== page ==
I agree that the first check should be the trailer brakes that likely need adjustment. But I wouldn't rule out the tow vehicle just yet either.
     
  15. Robmoo

    Robmoo Member

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    I was during some fairly heavy highway braking. One is driving at 65 mph with a nice follow distance and suddenly the traffic in front of you slows down and you have to slow down to 40 mph quickly.

    I hate working on drum brakes. I said a small thank you prayer when cars went to all disk brakes. Sounds like I need to pull them apart and inspect them.
     
  16. Econ

    Econ Active Member

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    Your first hand experience is respected and this should be included in the consideration but wouldn't that happen when the camper is not hitched? So far I have not had a brake hose collapse on me ( yet, GGG). Plus I am to the point if one does during the winter it will be taken to a local garage and tell them to fix it.

    I'm too old to crawl around on cold concrete <GG> Remember how much enthusiasm you had as a teenager?
     
  17. Wrenchgear

    Wrenchgear Near Elmira, Southern Ontario

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    Before you go and start tearing everything apart, do this quick test. With trailer attached to the tow vehicle, and trailer wiring plugged together, have someone sitting in the tow vehicle and ready to start putting pressure on the bake pedal. Jack up one wheel of the trailer (you don't need to put it on a stand because you're going to be letting in down in a minute or 2 again). Just jack it up under the saddle plate of the leaf spring where it attaches to the axle. Have the person in the TV push the brakes on. Go to the side that is jacked up and check for 1) a humming sound coming from the brake. Thats a good indication if your magnet is working. You may only have a broken wire thats not energizing the magnet. You should hear some humming. 2) Try and spin the wheel by hand. Try with various amounts of foot pressure on the brake pedal because of your brake actuator. ---- Now let that side down, jack up the other side and do the test again. This will give you a good idea if one side is working better or differently than the other side.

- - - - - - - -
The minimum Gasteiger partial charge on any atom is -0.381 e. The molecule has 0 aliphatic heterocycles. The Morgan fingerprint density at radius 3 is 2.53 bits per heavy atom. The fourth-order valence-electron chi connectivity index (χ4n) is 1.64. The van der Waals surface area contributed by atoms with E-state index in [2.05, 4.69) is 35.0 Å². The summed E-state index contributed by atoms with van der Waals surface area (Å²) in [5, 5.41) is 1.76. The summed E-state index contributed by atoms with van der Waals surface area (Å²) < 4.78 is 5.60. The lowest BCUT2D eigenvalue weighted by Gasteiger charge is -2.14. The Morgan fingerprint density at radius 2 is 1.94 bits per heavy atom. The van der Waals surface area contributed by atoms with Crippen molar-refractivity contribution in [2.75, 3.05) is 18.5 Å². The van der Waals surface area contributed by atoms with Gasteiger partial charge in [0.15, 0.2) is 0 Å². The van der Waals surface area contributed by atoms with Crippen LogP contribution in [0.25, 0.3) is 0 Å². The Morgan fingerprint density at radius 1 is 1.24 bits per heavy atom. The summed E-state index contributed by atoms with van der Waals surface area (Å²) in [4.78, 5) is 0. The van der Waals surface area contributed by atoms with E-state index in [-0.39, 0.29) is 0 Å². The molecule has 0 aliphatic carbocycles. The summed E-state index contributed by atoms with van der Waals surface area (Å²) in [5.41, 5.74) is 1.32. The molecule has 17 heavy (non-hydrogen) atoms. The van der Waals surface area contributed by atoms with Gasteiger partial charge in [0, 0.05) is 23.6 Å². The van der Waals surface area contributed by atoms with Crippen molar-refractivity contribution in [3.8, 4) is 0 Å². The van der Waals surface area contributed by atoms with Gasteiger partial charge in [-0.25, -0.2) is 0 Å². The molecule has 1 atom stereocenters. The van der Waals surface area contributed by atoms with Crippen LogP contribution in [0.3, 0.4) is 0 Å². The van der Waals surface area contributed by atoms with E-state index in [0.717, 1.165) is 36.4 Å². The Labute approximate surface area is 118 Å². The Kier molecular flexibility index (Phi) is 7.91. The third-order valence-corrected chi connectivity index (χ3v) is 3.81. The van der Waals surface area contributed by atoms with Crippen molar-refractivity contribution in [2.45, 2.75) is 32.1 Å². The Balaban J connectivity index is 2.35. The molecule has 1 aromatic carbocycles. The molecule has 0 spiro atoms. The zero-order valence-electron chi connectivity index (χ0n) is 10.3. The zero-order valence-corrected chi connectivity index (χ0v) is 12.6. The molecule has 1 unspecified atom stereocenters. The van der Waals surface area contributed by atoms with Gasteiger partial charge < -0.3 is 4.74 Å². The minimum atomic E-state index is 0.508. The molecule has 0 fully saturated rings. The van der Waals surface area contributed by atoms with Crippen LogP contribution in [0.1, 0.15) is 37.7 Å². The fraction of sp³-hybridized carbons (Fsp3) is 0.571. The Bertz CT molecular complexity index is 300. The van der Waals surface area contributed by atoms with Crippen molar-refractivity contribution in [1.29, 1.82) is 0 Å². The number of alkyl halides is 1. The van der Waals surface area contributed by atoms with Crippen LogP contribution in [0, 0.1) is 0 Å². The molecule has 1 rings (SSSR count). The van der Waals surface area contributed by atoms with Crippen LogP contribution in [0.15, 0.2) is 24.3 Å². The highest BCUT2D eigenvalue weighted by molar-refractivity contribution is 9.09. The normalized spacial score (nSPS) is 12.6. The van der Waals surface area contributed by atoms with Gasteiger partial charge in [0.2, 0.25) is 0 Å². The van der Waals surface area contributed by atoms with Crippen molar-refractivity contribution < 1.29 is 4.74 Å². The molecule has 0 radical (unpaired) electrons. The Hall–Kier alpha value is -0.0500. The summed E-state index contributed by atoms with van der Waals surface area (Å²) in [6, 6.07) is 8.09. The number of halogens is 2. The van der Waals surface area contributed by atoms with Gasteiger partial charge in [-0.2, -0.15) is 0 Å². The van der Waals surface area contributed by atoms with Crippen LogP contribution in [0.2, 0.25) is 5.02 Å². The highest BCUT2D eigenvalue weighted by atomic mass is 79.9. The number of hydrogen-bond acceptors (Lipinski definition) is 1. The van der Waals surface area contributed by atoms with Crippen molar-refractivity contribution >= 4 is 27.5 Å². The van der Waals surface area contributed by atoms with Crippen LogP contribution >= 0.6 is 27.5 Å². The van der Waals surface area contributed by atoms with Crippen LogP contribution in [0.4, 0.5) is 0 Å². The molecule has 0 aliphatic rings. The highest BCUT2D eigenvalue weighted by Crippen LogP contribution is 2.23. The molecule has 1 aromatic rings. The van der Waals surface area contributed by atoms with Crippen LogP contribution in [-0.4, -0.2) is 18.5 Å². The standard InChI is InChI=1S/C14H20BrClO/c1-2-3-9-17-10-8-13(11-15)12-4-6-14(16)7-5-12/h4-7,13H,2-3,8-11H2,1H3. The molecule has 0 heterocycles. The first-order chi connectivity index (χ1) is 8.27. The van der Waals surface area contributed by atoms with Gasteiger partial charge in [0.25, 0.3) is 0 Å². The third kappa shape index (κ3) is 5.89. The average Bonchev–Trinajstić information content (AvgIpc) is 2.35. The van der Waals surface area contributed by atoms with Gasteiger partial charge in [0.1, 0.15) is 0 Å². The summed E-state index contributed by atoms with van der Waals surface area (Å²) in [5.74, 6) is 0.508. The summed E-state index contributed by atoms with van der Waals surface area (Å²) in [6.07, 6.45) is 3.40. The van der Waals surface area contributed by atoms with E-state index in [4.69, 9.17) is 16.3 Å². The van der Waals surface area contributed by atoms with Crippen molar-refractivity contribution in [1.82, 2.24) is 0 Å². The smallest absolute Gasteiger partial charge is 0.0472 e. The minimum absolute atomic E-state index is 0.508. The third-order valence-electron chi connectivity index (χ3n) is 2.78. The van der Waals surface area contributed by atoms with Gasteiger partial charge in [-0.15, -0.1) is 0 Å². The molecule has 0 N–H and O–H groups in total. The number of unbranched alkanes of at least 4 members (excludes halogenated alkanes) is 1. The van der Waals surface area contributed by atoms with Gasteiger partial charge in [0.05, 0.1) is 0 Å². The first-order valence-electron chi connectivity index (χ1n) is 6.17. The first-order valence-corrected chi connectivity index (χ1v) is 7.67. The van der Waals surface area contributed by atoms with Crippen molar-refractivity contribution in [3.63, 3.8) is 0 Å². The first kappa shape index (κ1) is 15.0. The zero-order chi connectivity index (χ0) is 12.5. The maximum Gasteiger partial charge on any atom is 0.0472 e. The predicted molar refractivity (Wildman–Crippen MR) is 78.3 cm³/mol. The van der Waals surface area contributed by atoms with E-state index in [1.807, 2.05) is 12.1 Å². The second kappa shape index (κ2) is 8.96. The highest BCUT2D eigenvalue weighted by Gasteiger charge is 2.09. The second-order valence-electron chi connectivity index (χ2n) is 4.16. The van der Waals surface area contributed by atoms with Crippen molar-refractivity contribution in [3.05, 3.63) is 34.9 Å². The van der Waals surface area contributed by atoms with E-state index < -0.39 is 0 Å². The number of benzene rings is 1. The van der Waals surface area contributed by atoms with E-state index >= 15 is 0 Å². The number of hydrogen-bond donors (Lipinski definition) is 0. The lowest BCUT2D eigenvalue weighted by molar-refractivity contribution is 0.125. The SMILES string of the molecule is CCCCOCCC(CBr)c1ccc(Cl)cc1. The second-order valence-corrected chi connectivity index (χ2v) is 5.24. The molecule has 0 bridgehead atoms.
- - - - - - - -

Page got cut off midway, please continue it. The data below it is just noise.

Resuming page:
18. lksdrinker

    lksdrinker Active Member

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    It might happen when the trailer is not attached. But add a few thousand pounds of extra weight to your tow vehicle and things can sometimes behave different than you'd expect.

    Doesn't look like @Robmoo told us what the tow vehicle is, or the weight of the trailer, the vehicle's tow rating, the actual tongue weight etc. It seems a lot of people try to pull something much heavier than they should (popups are so light and tiny....any old sedan can pull them right?!), and even more of us dont know the actual weights of what we're hitching up. If the tow vehicle is being asked to do more than it likes to, once again you find behaviors different than you might expect!